Object Title

Pattern 1815 Dutch Musket


After Napoleon's first abdication in 1814, French troops were withdrawn from Holland and Belgium and the two countries were brought together to form the United Kingdom of the Netherlands. Prince William of Orange was declared King William I, and Brussels was chosen to be his capital.

The new Dutch-Belgian army consisted mainly of veterans that had served in Napoleon's army until a year previously – some of them in the Imperial Guard, the elite of the French army, others conscripted in 1811-13. As a result, the army was accustomed to French tactics and equipment. Their equipment initially included the old issue French musket – the Model 1777/ Year IX –many of which had been made by Malherbe of Liege but by the time of Waterloo the majority, if not all, of the Dutch Army was equiped with either the British India Pattern musket or the new Duch Model 1815 musket.

By the summer of 1815, the army of the Netherlands was in the midst of re-organisation and re-equipment. A Royal Dutch commission had been appointed the year before, and had recommended building a new musket, originally to be called the Model 1814 (later to be known as the Model 1815).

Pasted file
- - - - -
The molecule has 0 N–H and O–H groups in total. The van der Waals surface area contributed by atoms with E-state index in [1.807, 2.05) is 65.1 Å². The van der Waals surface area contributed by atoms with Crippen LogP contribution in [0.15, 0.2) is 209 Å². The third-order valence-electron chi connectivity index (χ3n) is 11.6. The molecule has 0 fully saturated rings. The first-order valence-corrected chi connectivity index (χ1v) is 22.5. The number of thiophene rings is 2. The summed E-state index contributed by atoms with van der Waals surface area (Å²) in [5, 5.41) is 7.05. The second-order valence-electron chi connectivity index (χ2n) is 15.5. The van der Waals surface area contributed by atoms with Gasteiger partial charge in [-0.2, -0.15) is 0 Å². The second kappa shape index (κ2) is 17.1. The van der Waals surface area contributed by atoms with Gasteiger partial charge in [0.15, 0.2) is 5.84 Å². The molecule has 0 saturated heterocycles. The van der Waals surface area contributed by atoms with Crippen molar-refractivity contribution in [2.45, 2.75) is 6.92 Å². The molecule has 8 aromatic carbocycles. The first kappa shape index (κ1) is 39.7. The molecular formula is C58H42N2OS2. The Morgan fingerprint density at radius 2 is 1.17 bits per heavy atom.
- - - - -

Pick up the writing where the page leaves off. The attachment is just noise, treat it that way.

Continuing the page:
In outward appearance, the new musket would not be dissimilar to the French Year IX musket. It was built in two versions known as the No.1 and the No.2 – the difference being in the length of the barrel. The Model 1815 No.1 had a barrel length of 111.8 cm and the Model 1815 No.2 had a barrel length of 108.4 cm. In September 1814, the company Devilliers of Liege was contracted to supply 20,000 No.1 muskets and 8,000 No.2 muskets, the price of which was to be 13.15 francs each. It would have been these muskets that saw service on the field of Waterloo.

The quantities of Model 1815 Nos.1 and 2 (and No.3: a later percussion modification) that were made between 1814 and 1842 were:

* J Devillers: approx. 120,000 Nos.1 & 2
* Gebr. Malherbe: 52,000 Nos.1 & 2
* PJ Malherbe: 10,000 Nos.1 & 2
* MJ Malherbe de Goffontaine: 6,000 No.1
* JL de Loneux fils: 26,000 Nos.1 & 2
* P Lebens: 19,000 Nos.1 & 2
* J Walker (Birmingham): 8,000 Nos.1 & 2
* W&H Spangenberg: approx. 12,000 No.1

Use and Effect

Although some French muskets could be found in a few Dutch units at Waterloo, for the majority of the Dutch Field Army it was the British India Pattern musket and the Dutch Pattern 1815 Nr.1 and Nr.2 musket that they were eqiupped with. At the start of 1815 the five battalions of the 1st Brigade of the 2nd Netherlands Division (Count Bijandt in command), it was only the 7th Line Infantry Battalion that was still equipped with French Model 1777 An IX muskets, but they were rapidly re-equipped with new muskets before the battle.

The performance of the Pattern 1815 Nr.1 or No.2 musket was in essance no different to that of the British India Pattern musket.


Barrel length 108.4 cm (42.5 in)
Calibre 17.5 mm (0.69 in)
Country of manufacture Netherlands
Date entered service 1815
Loading Muzzle-loading
Overall length 149 cm (58.5 in)
Weight 4.5 kg (10 lb)


Mark Murray-Flutter